Ulnar Nerve Entrapment at the Elbow
The ulnar nerve is one of the three main nerves in your arm. It travels from your neck down into your hand, and can be constricted in several places along the way. Ulnar nerve entrapment occurs when the ulnar nerve in the arm becomes compressed or irritated. Depending upon where it occurs, this pressure on the nerve can cause numbness or pain in your elbow, hand, wrist, or fingers.
The most common place where the nerve gets compressed is behind the elbow, where the nerve travels through a tunnel of tissue called the cubital tunnel and runs under a bump of bone at the inside of your elbow. This bony bump is called the medial epicondyle. (The spot where the nerve runs under the medial epicondyle is commonly referred to as the “funny bone.”) When the nerve is compressed in this location it’s called cubital tunnel syndrome. The site of the compression can be above or below this location, in which case it is called “abnormal compression at the elbow.”
There are several things that can cause pressure on the nerve at the elbow, including repeatedly bending your elbow or bending it for a long period of time. When you bend your elbow, the ulnar nerve stretches around the boney ridge of the medial epicondyle and this can irritate the nerve. In some people, the nerve slides out from behind the medial epicondyle when the elbow is bent. Over time, this sliding back and forth may irritate the nerve. Sometimes a thickened ligament or extra muscle “belly” can compress the nerve.
Cubital tunnel syndrome can cause an aching pain on the inside of the elbow. Most of the symptoms, however, occur in your hand. These include: “falling asleep” in the ring finger and little finger, especially when the elbow is bent. In some cases, it may be harder to move fingers in and out, or to manipulate objects. You may also feel numbness and tingling in the ring finger and little finger as well as weakening of your grip and difficulty with finger coordination (such as typing or playing an instrument). If the nerve is very compressed or has been compressed for a long time, muscle wasting in the hand can occur.
To stop the condition from progressing, you should avoid activities that require you to keep your arm bent for long periods of time, and stop leaning on your elbow or putting pressure on the inside of your arm. It is best to keep your elbow straight at night when you are sleeping. (This can be done by wrapping a towel around your straight elbow or wearing an elbow pad backwards.)
Dr. Pianka recommends making a doctor’s appointment if your symptoms are severe, or if they are less severe but have been present for more than six weeks. He can use X-rays to determine if bone spurs or arthritis may be compressing the nerve, while nerve conduction studies can determine how well the nerve is working and help identify where it is being compressed. Nerve conduction studies can also determine whether the compression is causing muscle damage. During the test, small needles are put into some of the muscles that the ulnar nerve controls. Muscle involvement is a sign of more severe nerve compression.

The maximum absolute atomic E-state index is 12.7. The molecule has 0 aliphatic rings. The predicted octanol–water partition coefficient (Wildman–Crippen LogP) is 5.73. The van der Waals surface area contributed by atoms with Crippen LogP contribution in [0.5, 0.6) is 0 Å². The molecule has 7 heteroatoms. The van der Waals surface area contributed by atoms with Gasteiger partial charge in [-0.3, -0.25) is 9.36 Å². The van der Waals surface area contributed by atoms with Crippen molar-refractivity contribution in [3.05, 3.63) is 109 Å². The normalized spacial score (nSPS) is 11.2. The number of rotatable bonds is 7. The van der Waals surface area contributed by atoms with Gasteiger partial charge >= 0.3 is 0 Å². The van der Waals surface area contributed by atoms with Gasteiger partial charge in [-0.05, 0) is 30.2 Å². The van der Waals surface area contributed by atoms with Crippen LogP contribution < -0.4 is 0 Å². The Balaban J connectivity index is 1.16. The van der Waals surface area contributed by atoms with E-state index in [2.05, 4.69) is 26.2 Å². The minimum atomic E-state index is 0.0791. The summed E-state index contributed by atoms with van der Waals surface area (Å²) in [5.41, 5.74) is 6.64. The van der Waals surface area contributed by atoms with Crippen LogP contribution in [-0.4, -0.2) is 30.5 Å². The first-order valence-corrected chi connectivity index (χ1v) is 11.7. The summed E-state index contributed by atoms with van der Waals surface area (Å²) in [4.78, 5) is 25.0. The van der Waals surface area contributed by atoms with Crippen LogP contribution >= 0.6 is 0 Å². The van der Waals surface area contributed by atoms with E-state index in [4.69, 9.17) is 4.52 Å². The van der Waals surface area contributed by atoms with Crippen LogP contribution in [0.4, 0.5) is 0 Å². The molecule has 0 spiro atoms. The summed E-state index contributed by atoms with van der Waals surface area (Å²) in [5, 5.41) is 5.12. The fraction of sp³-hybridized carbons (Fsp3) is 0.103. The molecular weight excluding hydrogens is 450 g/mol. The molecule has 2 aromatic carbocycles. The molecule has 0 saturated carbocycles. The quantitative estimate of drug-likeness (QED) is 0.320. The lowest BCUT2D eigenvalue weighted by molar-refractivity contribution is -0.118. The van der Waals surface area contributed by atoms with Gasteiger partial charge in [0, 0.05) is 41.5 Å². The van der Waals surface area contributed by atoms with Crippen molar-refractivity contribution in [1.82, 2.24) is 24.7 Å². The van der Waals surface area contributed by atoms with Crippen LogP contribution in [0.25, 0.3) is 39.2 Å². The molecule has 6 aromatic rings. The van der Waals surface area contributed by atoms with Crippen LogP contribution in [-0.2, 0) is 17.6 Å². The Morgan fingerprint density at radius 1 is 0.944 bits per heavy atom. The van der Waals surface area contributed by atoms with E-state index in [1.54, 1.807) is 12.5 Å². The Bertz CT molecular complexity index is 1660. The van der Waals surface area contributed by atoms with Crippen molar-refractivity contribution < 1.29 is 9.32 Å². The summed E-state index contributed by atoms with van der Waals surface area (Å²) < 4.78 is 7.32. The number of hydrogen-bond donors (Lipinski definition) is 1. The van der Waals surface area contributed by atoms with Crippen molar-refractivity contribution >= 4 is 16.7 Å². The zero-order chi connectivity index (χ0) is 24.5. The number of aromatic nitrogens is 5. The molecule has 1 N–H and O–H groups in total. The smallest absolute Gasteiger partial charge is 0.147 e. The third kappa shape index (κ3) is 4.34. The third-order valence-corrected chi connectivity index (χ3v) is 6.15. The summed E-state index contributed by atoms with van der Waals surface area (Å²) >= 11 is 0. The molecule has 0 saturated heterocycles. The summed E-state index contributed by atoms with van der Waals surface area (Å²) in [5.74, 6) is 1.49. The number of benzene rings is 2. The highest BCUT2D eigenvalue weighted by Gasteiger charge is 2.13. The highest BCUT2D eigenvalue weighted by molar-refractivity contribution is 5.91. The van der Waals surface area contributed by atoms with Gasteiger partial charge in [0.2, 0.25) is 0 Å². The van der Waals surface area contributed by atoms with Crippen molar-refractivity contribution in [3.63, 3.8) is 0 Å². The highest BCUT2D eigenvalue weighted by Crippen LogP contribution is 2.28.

Unless your nerve compression has caused a lot of muscle wasting, the doctor will most likely first recommend nonsurgical treatment, which includes non-steroidal and anti-inflammatory medicines, steroid injections, bracing/splinting, and nerve gliding exercises.
When surgery is necessary, it’s most often done on an outpatient basis, but some patients do best with an overnight stay at the hospital. Options include:
Cubital tunnel release. In this operation, the ligament “roof” of the cubital tunnel is cut and divided. This increases the size of the tunnel and decreases pressure on the nerve. After the procedure, the ligament begins to heal and new tissue grows across the division. The new growth heals the ligament, and allows more space for the ulnar nerve to slide through.
Ulnar nerve anterior transposition. More commonly, the nerve is moved from its place behind the medial epicondyle to a new place in front of it. Moving the nerve to the front of the medial epicondyle prevents it from getting caught on the bony ridge and stretching when you bend your elbow.
Medial epicondylectomy. Another option to release the nerve is to remove part of the medial epicondyle. Like ulnar nerve transposition, this technique also prevents the nerve from getting caught on the boney ridge and stretching when your elbow is bent.
Depending on the type of surgery you have, you may need to wear a splint after the operation. A submuscular transposition usually requires two weeks in a splint. In addition, Dr. Pianka may recommend physical therapy exercises to help you regain strength and motion in your arm.